Links from Physical to Electronic


Web pages are designed to have a fairly complex set of characters to access them. There is thus an increasing need for methods which allows us to get access to Web-based material in a more ubiquitous method. Short links have been tried, and are used in many situations, such as:


which basically involves a looking on the remote site for a unique code, which then resolves to the actual site. The downside of this method, is that it can still be fairly complex to enter, and also will depend on the remote site which hosts the look-up being up. The major problem is that we are increasingly using mobile devices, where entering characters, especially with colons and slashes, can be difficult. It becomes an even greater challenge when the user is on the move, especially if they are outdoors.

With the requirement to link move objects to electronic material, the need for methods which support this increase.  major objective is to use methods which are standardized on a range of devices, and ones which users feel comfortable with. For 2-D barcodes, we have seen large-scale adoption by businesses, and these have been shown to be robust, but suffer from requiring a line-of-sight connection, and also cannot store any additional information on the code. The key solutions which are seeing some large-scale adoption are NFC (Near Field Communications) and QR Codes.


RFID technology provides a good method of providing information over a radio connection. With this there are two main types of RFID tags:

  • Passive RFID. This requires an RF transmitter to power-up a passive tag, which then couples enough energy to send back its information. There is no battery contained with a passive RFID tags, thus the transmitter must be close to the tag in order to power it up. This is often known as NFC (Near Field Communications).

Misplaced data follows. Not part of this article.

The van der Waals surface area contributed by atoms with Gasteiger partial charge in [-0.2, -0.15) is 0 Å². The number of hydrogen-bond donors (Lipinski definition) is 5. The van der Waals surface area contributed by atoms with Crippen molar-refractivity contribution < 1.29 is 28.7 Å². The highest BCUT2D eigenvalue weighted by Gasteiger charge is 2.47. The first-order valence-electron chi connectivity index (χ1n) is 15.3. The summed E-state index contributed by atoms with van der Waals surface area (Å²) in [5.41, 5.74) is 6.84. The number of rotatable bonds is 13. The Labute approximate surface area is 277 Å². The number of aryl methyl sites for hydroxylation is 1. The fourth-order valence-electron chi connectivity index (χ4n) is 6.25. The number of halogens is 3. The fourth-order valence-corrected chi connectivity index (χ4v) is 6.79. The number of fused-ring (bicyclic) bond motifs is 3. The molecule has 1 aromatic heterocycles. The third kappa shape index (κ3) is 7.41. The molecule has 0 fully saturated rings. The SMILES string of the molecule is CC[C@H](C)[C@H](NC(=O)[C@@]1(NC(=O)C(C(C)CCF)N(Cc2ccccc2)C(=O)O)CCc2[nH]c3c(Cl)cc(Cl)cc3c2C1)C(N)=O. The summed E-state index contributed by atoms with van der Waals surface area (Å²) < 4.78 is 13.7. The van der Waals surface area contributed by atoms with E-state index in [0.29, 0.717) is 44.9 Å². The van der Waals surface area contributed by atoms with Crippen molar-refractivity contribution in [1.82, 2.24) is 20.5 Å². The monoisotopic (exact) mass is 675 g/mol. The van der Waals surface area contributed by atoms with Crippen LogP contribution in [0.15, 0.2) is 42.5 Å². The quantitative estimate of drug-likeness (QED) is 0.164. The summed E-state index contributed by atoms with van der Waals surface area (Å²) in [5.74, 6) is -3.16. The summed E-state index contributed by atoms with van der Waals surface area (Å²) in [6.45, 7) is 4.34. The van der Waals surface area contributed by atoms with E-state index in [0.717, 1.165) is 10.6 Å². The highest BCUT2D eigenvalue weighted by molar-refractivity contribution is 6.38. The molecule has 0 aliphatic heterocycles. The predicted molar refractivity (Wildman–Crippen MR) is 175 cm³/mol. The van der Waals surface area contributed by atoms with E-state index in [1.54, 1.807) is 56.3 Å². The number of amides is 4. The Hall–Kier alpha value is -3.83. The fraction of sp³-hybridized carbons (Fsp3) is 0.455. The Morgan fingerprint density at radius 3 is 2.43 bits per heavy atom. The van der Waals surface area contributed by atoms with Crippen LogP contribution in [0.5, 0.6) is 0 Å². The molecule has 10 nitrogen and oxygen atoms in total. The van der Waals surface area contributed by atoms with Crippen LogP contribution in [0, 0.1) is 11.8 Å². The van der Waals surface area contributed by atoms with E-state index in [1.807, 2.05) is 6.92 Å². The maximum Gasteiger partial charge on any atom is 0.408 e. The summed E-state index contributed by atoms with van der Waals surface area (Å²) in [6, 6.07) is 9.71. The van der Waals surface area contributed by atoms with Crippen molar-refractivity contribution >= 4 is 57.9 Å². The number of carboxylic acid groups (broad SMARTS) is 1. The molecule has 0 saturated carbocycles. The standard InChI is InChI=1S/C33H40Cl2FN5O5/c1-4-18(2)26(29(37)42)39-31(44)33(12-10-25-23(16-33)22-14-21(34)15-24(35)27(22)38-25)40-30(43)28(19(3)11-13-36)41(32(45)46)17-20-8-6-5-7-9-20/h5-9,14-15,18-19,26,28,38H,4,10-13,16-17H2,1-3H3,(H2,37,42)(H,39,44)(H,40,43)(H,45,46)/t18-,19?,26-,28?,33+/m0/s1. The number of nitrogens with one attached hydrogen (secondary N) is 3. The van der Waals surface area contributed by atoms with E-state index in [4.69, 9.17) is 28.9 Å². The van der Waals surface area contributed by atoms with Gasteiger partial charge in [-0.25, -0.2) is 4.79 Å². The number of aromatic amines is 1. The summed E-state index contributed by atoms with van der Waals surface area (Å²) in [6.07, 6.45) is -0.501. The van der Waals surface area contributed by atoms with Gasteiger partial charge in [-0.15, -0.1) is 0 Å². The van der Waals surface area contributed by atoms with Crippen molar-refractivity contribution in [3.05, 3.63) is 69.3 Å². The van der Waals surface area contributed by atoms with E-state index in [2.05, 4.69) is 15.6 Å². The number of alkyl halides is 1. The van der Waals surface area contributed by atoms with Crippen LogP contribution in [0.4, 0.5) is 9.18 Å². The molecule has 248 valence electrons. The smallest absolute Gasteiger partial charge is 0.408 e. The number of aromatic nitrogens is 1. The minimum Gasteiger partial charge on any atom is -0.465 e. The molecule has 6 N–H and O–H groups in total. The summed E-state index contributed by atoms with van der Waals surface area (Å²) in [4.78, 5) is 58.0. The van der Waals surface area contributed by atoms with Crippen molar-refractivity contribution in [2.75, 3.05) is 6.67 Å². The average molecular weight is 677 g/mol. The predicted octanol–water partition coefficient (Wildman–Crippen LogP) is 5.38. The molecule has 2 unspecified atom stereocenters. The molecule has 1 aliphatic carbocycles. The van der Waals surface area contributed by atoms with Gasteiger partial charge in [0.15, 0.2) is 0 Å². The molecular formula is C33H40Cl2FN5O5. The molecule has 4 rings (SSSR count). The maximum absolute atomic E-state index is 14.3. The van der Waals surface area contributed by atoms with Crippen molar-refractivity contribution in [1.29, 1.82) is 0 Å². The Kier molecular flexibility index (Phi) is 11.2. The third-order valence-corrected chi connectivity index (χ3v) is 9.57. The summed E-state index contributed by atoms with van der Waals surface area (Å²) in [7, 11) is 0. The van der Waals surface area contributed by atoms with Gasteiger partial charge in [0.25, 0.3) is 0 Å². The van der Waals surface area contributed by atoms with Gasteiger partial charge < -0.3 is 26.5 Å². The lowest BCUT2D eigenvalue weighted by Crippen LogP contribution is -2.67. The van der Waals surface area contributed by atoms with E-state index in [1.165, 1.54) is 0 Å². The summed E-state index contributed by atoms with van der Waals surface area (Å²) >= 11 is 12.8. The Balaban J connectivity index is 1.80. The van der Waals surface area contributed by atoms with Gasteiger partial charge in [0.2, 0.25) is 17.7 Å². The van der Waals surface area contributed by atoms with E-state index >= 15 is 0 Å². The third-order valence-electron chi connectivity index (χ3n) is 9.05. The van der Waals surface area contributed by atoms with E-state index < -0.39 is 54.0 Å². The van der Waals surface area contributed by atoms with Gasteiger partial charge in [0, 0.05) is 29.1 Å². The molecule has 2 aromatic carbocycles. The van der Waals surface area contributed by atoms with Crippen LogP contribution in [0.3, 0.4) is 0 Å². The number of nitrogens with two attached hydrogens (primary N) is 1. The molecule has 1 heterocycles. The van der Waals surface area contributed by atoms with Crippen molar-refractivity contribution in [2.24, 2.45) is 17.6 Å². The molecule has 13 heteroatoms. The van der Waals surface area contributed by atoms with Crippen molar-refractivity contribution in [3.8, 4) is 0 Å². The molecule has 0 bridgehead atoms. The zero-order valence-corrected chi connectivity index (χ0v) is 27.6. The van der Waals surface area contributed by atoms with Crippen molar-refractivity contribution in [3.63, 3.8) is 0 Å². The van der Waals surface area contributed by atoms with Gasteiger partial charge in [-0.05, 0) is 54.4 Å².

• Active RFID. This type of tag has a battery, and thus can power a radio wave which is transmitted to a receiver.

Active RFID has the advantage of not requiring a line-of-sight, as it can power a radio wave to reach the receiver, but it requires power from the battery to power the wave. With the increase of mobile phones providing NFC transmitters, their has thus been an increase in the usage of passive RFID. These tags will typically contain some information, such as a related Web link.

QR Codes

2D bar codes are fairly simple, and require a laser to scan the printed code. While this is acceptable for storing simple information, such as for the manufacturer and product code, it is not acceptable for more complex information, such as for a Web link. QR codes were thus defined to have a complex pattern which is shown in a 2D array, rather than the linear manner for 2D bar codes.

Query is an amazing little plug-in, and allow you to directly access objects within an HTML page. An example of a QR code generator is:

For example, the QR code for the above link is:

This shows a table format. Within HTML we can support canvas version, which provide a smoother graphic.
In the code example I have used a Window to show the code, which contains a link to the Query code for displaying the QR Code:

.Title("QR Code")
width: 250,
height: 250,
text:  "@ViewData["tbsite"]"


<div id="qrcodeCanvas2"></div>
<input name="b_print" type="button"   onClick="window.print()" value=" Print "/>
.Events(ev => ev.Close("onClose"))
.Actions(actions => actions.Close())
<p>We can render as a table or as a canvas:</p>
<tr><td><div id="qrcodeTable"></div></td><td><div id="qrcodeCanvas"></div></td></tr>


The creation of the QR Codes are defined with:


render: "table",
width: 100,
height: 100,
text: "@ViewData["tbsite"]"

width: 100,
height: 100,
text:  "@ViewData["tbsite"]"

and we can open up a Window for the QR code with:


<span id="undo" >Click here to open the window.</span>

and provide the code to create the Window and hide the link:


function onClose() {

$(document).ready(function () {
$("#undo").bind("click", function () {

2 thoughts on “Links from Physical to Electronic

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